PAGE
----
First I should say, not as an excuse but by way of explanation, that I learned that I was to be a presenter only two days ago. I was a bit disoriented when I learned this, for I hadn’t prepared anything to speak about in advance. At first, I decided to make it easy for myself and give a presentation based on a paper that I already had on hand. But one statement that Venerable Heng Liang made yesterday, at the end of her talk, kept on ringing through my mind. It was the statement: “If a monastic Sangha doesn’t become well established in America, I don’t see much hope for the Dharma here.” Today I woke up long before dawn and those words immediately popped into my mind. I felt that I had somehow to address this topic in my talk. Suddenly ideas started to come together in my mind, at that very early hour. I sat down and started jotting down notes, and before long the draft of a paper was taking shape. Due to this morning’s activities, I could type out my notes only after lunch, and I just managed to print out a version to refer to during my talk ten minutes ago. The ideas aren’t well organized, but I will present them anyway. Please don’t mind if they are a bit out of sequence.
Yesterday, too, someone said that if you tell lay people that the Sangha is superior, they feel upset and look down upon the Sangha, but if you go out of your way to make them feel on a level of equality with the Sangha (in regard to the Dharma), they don’t see any special reason to revere the Sangha, and then, once again, the monastic Sangha forfeits its special role as the “torchbearer” of the Buddha’s teaching.
So how do we break out of this impasse and move in a direction whereby the Sangha assumes its special role as the “torchbearer” of the Buddha’s message, yet does so in a way that doesn’t alienate lay people, but on the contrary can win their trust, confidence, and devotion? Here in the United States, and maybe more broadly in the West, we have a rather unusual situation, matched perhaps only by Japan, where the most prominent teaching roles in several Buddhist traditions have been taken over by the laity, and not seldom this has been done with the blessings of members of the monastic Sangha. Sometimes, in fact, lay teachers train and even certify monastic Sangha members as teachers. It seems to me that the training in the Sangha should prepare monks and nuns to serve as Dharma teachers, for they have dedicated their lives to this purpose; yet in today’s world, we also have to prepare earnest lay people to understand, practice, and teach the Dharma, which implies a respect for their potentials as practitioners and teachers. Yet this should be done within a system that recognizes the monastic Sangha as the custodian of the Dharma as well as the field of merit for the lay community.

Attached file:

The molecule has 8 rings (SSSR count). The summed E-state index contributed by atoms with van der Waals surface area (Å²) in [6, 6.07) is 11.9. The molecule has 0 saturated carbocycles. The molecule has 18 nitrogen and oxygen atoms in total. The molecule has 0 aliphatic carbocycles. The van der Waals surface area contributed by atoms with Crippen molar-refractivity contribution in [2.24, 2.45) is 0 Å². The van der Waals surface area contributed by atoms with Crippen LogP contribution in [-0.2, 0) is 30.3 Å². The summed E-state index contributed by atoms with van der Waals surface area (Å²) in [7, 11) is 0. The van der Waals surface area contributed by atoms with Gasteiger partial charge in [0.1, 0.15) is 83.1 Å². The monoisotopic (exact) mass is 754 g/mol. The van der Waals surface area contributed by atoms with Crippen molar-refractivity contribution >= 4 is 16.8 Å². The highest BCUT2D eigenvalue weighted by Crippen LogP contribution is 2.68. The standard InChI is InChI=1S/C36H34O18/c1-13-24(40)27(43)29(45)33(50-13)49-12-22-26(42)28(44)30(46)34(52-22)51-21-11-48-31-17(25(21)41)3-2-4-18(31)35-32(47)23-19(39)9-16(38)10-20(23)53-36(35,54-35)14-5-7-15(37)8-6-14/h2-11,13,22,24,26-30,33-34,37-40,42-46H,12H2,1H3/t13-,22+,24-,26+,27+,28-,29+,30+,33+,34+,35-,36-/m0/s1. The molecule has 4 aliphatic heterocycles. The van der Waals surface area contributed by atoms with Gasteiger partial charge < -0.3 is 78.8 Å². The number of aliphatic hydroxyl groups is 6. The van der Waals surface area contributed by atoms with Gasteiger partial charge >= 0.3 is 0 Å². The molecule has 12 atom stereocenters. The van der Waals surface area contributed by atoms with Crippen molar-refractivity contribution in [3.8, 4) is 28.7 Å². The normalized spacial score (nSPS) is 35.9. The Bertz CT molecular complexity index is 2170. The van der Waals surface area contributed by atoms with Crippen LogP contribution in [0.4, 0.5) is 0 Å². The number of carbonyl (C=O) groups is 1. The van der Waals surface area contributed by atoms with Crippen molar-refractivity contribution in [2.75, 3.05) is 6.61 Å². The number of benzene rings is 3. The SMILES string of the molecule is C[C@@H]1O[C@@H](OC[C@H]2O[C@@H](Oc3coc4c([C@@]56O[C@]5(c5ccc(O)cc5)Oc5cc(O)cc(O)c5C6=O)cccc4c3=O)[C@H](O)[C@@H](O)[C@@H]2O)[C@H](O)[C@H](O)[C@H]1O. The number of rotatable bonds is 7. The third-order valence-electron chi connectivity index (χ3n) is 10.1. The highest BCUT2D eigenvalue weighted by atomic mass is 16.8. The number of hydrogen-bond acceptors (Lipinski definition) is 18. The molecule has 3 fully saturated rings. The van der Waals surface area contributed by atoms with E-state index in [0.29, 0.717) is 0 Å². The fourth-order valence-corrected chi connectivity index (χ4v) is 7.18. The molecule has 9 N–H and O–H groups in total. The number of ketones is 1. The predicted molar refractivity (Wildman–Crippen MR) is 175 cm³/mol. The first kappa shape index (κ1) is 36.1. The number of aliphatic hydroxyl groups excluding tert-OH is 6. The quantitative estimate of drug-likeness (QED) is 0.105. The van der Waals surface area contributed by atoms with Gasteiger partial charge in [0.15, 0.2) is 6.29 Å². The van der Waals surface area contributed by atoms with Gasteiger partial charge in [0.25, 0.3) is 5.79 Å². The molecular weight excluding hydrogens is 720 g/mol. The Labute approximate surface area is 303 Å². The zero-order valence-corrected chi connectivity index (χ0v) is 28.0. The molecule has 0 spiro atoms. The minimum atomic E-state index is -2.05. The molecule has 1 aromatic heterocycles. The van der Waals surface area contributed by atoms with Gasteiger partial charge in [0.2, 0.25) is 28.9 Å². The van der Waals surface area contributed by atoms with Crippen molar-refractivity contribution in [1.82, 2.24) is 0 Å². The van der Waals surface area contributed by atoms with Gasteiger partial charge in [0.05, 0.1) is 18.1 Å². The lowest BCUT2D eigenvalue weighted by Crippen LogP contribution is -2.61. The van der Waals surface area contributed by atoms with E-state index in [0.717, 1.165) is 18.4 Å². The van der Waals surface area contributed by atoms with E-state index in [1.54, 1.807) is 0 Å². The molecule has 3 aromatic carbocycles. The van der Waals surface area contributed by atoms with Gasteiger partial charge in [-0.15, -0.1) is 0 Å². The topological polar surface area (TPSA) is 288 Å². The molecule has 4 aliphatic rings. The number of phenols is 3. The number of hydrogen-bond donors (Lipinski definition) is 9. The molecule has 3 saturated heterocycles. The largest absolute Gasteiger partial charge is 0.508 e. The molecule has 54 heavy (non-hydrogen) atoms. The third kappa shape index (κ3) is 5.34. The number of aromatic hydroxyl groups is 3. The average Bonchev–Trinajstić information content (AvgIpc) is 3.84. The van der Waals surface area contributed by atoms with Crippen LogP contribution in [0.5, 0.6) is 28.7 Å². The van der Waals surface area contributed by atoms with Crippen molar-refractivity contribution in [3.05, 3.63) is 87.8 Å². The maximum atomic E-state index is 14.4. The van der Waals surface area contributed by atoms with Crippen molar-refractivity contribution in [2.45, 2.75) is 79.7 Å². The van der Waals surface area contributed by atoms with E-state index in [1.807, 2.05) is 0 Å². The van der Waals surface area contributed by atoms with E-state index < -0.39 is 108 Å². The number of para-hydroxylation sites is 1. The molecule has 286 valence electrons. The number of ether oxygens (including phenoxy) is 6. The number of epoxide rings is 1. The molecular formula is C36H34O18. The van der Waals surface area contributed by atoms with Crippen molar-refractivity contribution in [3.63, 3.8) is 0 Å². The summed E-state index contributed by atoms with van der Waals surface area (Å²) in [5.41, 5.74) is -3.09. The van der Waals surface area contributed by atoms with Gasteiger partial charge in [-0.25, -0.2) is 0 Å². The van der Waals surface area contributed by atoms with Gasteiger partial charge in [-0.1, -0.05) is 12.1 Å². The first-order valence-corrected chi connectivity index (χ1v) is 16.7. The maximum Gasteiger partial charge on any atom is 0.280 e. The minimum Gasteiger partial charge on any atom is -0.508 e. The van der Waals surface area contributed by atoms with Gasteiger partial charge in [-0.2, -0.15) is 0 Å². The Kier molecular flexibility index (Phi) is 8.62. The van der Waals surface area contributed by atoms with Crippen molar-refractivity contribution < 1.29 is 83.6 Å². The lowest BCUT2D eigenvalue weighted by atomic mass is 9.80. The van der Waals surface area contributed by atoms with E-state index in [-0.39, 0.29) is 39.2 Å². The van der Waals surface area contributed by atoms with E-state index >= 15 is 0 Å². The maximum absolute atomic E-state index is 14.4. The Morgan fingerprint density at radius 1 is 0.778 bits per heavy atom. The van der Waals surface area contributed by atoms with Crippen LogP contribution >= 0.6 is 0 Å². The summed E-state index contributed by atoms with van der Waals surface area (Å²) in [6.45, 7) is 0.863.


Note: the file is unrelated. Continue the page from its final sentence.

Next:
Now, in a traditional Buddhist country like Sri Lanka, it isn’t unusual for lay people to become Dharma teachers. They give discourses, they conduct classes, they give meditation instructions, and sometimes conduct meditation courses and retreats; but when they do so, they’re almost always nested within a system that gives priority to the monastic order. Usually they will have studied and trained under monastic teachers, and they’ll continue to pay homage to the monastic Sangha as such, not merely to individual monastic teachers. If any lay teacher turns against the monastic Sangha, those lay devotees who have faith in the Sangha will steer clear of them. Such teachers – and there are a sprinkling of them nowadays in Sri Lanka – are usually recognizable by the idiosyncratic character of their teaching.
In traditional pre-modern Buddhism, the roles for laity and monastics are clearly defined, and there is also a clearly defined version of the Dharma for each. This structure, though, can be rigid and limiting. The laity see their primary task to be that of acquiring merit, which will ensure them a favorable rebirth in their next existence and provide supporting conditions for the attainment of the ultimate Buddhist goal,
nibbÁna. The practice for the laypeople that goes along with this task is primarily giving (dÁna), which usually means giving food to monks, observing precepts, undertaking devotional practices, and practicing short periods of meditation, usually on special observance days. The meditation practiced is primarily recollection of the Buddha, recollection of the Sangha, and loving-kindness meditation. Asian lay Buddhists who have been subject to modern influences emanating from the West have developed a new understanding of their roles, and so, while they continue to support the monastic order and look up to the monks as the custodians of the Dharma, they are also intent on learning the Dharma in depth and on practicing intensive insight meditation.
The roles of monastic persons in theory are intensive study of the Dharma and meditation, as well as performing services for the laity. What happens in practice, however, in most temples in Asian Theravada countries, is that the role of performing services for the laity gains the upper hand; it has even become the major function of temple monks. Even intensive, in-depth study of the Dharma has faded out, and the practice of meditation has almost vanished, so that it is reduced to just five or ten minutes of quiet sitting in the daily devotional service. Forest monks often place more emphasis on meditation in the hope of reaching true attainment.